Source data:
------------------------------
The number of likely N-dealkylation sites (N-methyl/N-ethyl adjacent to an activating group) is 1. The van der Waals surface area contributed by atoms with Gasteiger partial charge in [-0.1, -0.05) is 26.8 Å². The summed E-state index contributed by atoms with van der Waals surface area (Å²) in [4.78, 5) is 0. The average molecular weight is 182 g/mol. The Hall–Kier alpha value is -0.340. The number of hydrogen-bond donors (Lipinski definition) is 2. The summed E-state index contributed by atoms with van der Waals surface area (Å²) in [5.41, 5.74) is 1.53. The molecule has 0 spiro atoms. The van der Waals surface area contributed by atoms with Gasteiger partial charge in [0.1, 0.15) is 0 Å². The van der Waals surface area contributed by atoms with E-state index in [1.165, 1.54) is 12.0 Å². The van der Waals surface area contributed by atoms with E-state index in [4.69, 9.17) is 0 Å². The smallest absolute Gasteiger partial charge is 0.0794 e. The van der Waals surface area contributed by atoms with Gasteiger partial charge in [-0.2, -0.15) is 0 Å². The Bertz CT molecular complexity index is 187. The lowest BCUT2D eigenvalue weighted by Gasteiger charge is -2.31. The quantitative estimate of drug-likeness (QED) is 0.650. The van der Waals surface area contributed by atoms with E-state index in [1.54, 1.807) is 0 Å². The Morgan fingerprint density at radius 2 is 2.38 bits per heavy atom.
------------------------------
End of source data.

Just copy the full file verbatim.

The number of likely N-dealkylation sites (N-methyl/N-ethyl adjacent to an activating group) is 1. The van der Waals surface area contributed by atoms with Gasteiger partial charge in [-0.1, -0.05) is 26.8 Å². The summed E-state index contributed by atoms with van der Waals surface area (Å²) in [4.78, 5) is 0. The average molecular weight is 182 g/mol. The Hall–Kier alpha value is -0.340. The number of hydrogen-bond donors (Lipinski definition) is 2. The summed E-state index contributed by atoms with van der Waals surface area (Å²) in [5.41, 5.74) is 1.53. The molecule has 0 spiro atoms. The van der Waals surface area contributed by atoms with Gasteiger partial charge in [0.1, 0.15) is 0 Å². The van der Waals surface area contributed by atoms with E-state index in [1.165, 1.54) is 12.0 Å². The van der Waals surface area contributed by atoms with E-state index in [4.69, 9.17) is 0 Å². The smallest absolute Gasteiger partial charge is 0.0794 e. The van der Waals surface area contributed by atoms with Gasteiger partial charge in [-0.2, -0.15) is 0 Å². The Bertz CT molecular complexity index is 187. The lowest BCUT2D eigenvalue weighted by Gasteiger charge is -2.31. The quantitative estimate of drug-likeness (QED) is 0.650. The van der Waals surface area contributed by atoms with E-state index in [1.54, 1.807) is 0 Å². The Morgan fingerprint density at radius 2 is 2.38 bits per heavy atom.